Filet mignon with mushrooms and vegetables. Wikimedia Commons. Creative Commons Attribution-Share Alike 2.0 Generic license.
“Eureka!” says Mom the other day, coming home from the library (they’re doing “curbside” pick-ups these days.)
I have no idea why Mom says this. But she says it a lot. Especially when she’s lugging another truck load of “books” home from The Book Place.
The Book Place
Me, I’m not crazy about The Book Place. Ever since Mom pointed out the “guide dogs and service animals only” sign. What am I, chopped Salisbury steak with extra gravy? Tri-tip roast? A nice, thick burger sizzling merrily on the outdoor grill?
Wait. What was I saying?
Oh yeah. “Eureka” and The Book Place.
Omaha Steaks Bacon-Wrapped Filet Mignon. Wikimedia Commons. Creative Commons Attribution-Share Alike 2.0 Generic license.
“See what we have here?” Mom oohs and ahhs, pulling out one of those big square, reading thingies from a “book bag” big enough to choke a Brontosaurus. “Letters on pages,” she explains. “This is a book.” She fans the pages.
Can I Eat? Classics
I sniff said pages. Can I eat it? Something tells me no. As in, BIG N-O.
“David Copperfield!” Mom announces. A Tree Grows in Brooklyn! Jane Eyre! Classics!”
I’m still sniffing. Am I supposed to be impressed?
“Wait! There’s more!” Mom crows, excavating deeper into the Bronto bag. She unearths more reading thingies. Like Pride and Prejudice. Raisin in the Sun. The Black Stallion Returns. Thunder Rolling the Mountains. Born Free: A Lioness of Two Worlds.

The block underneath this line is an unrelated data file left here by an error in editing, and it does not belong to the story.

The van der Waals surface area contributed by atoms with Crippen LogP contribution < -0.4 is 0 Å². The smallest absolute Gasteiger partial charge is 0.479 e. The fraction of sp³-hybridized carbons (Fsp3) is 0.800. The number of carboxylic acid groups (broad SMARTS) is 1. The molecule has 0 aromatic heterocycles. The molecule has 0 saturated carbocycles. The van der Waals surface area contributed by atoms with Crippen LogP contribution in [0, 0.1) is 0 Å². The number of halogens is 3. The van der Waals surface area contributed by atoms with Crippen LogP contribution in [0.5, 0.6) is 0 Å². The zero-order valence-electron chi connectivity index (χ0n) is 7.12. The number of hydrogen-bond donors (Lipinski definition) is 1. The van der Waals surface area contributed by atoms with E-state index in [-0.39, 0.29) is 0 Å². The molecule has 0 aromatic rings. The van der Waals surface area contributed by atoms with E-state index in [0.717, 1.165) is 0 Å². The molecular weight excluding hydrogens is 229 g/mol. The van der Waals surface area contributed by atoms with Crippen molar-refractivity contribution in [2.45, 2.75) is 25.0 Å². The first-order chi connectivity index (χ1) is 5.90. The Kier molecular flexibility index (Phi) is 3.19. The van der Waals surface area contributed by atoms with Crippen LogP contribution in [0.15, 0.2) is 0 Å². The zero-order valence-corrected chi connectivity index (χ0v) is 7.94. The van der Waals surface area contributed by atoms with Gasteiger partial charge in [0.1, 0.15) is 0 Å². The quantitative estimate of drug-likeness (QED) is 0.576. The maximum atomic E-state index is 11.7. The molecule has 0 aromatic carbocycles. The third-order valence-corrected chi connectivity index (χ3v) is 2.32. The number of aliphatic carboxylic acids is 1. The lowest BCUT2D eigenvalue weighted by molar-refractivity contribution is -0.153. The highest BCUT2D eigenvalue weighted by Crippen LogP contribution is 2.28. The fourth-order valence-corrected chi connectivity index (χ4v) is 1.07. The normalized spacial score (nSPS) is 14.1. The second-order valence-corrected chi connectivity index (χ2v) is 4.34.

Meanwhile, I’m beginning to wonder about these reading thingies she calls “books.” They don’t have any buttons. Blinking lights. Bonus levels. App updates. In fact, books really don’t have any sounds at all. And not much smell, either. (Dust, maybe. Or something that’s been sitting on a shelf since just after the discovery of fire.)
“Look,” crows Mom, cheerfully paging through something called Anchor in the Storm. You’d think she just discovered filet mignon, medium well.
“Finding a good book is like finding buried treasure!” Mom continues. “It’s like an adventure waiting to happen! Like biting into a nice, thick, juicy…”
I get the picture, okay? Salivating here royally.
Filet mignon with asparagus spears. Wikimedia Commons. Creative Commons Attribution-Share Alike 2.0 Generic license.
She also tells me these reading thingies – “books” – can:
- Take you on travels only you can imagine.
- Guide you through forests thick with facts.
- Discover whole galaxies dripping with starry fiction.
- Introduce you to lifelong friends.
- Keep you awake all night until The End.
Says Mom, “A book can be a friend if you just want to be by yourself in the highest status-update-free mountain.” Plus, the only “storage space” that runs out in a book is what’s in your own head.
Photo by Kasumi Loffler from Pexels.
Batteries Not Required
Also, a good book doesn’t run on batteries. Never needs a recharge. Or a power cord. Doesn’t have an off button. And you don’t need to remember a password to get inside.
A book won’t make you sick because it doesn’t catch viruses.
A book won’t unfriend you.
Well. Why is a good book like a good filet mignon? Because both taste great!
At the end of the day, you can put down a book guilt-free. It won’t mind. And you won’t be missing out. Because, says Mom, a book will always be there, waiting for you to come back. Pick up where you left off. Like an old friend welcoming you home. Whether you’re a “service animal” or not.
Mom may be on to something. I just hope she hurries up with that steak.
For more of some of our “filet mignon” reading, check out Fine Wine Fridays. Ta!
What do you enjoy or appreciate most about reading and books?
Wedding table photo by Kasumi Loffler from Pexels